"How A Woman Came To Face Murder Charges In The Death Of Her Alleged Rapist"
Some 19 years ago, Patricia Esparza says she made the choice to tell her ex-boyfriend she was raped. Esparza, a 20-year-old Pomona College student at the time, sought comfort from Gianni Van. So when he suggested they go to a night club to try to find the alleged perpetrator, she agreed. She told a grand jury “the worst that would happen is that he would rough him up.” But the night ended with Gonzalo Ramirez’s death.
Esparza is now sitting in a California jail facing murder charges, after years in which she had become a psychologist and scholar, focusing her research how Latino and urban teenagers cope with loss and conflict. An in-depth by Slate’s Emily Bazelon probes how Esparza went from being a rape victim to facing life in prison.
Recalling the night Ramirez died, Esparza says she felt bullied by Van to tell him who the alleged rapist was. She had been sexually abused by her father as a child, and shut down when she felt threatened. She says she was shocked when they later pulled Ramirez into a car, and an hour later, they brought her to an auto shop where she found him “hanging by chains from the ceiling, beaten and bloody.”
Esparza had been quiet with police for years. They had initially investigated Van, but dropped the charges. She married Van in a pairing of convenience to avoid having to testify against him, but they later divorced. She married again, had a daughter, and moved to France, where both she and her husband cultivated successful careers. She never revealed what she knew about that night.
“Esparza is not blameless, as her own account makes clear,” Bazelon writes. “She missed repeated chances to go to the police and tell the truth, including after she saw Ramirez hanging by those chains in the hours before he was killed. But I see no evidence in the record—none at all, from any other suspects or witnesses—that she intended his murder or helped plan it. And yet: Esparza is facing life in prison.”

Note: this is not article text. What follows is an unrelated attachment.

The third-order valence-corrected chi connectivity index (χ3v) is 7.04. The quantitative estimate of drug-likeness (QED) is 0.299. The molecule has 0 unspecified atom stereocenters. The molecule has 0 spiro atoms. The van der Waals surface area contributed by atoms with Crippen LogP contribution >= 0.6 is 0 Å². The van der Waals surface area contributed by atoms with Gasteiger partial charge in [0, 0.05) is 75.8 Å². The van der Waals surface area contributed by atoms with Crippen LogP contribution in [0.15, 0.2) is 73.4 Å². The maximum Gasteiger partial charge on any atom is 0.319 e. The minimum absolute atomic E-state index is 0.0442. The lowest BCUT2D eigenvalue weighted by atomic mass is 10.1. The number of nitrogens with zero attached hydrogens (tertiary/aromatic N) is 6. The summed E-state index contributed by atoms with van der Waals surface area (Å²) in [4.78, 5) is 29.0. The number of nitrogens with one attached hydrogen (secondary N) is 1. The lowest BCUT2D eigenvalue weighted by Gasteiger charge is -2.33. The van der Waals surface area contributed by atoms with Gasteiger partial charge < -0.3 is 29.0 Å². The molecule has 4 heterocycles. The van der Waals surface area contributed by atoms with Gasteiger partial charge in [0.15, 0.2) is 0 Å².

In 2010, she received emails from detectives in which they wrote in bold letters that she was “NOT A SUSPECT,” and said they would like some help with new leads. Her lawyer advised her not to cooperate. And her refusal to talk to police was later cited by the officer who issued a warrant for her arrest.
In 2012, she was arrested while traveling through the United States. A second lawyer (the first one died) did not negotiate any immunity for her in exchange for her providing 2.5 hours of testimony. She was given the choice to plead guilty to manslaughter and serve three years in prison or face a life sentence and charges of murder. She declined the guilty plea, saying it would be a lie. While charges were initially dropped against Van, he and several others who were at the scene that night have now pleaded guilty to murder. Esparza has gained many vocal advocates, including in the sexual assault community. But Santa Ana prosecutors remain committed to punishing her, too.
Prosecutors might have had reason to threaten Esparza with charges as coercion to get her to cooperate, or or retribution for Esparza’s refusal to come forward earlier (for which she could be charged with obstruction of justice). But even when asked directly by Bazelon, prosecutors have not provided evidence that Esparza played any other role in the murder. Instead, evidence suggests Esparza was scared and inexperienced, traumatized by a history of child abuse corroborated by her other family members. She says she first reported the alleged assault to a college nurse who did nothing about it, before telling Van.
“Shutting down was the only way I could deal with the harrowing experience” of being abused, she told Bazelon. “I felt utterly helpless and just unable to protect myself.”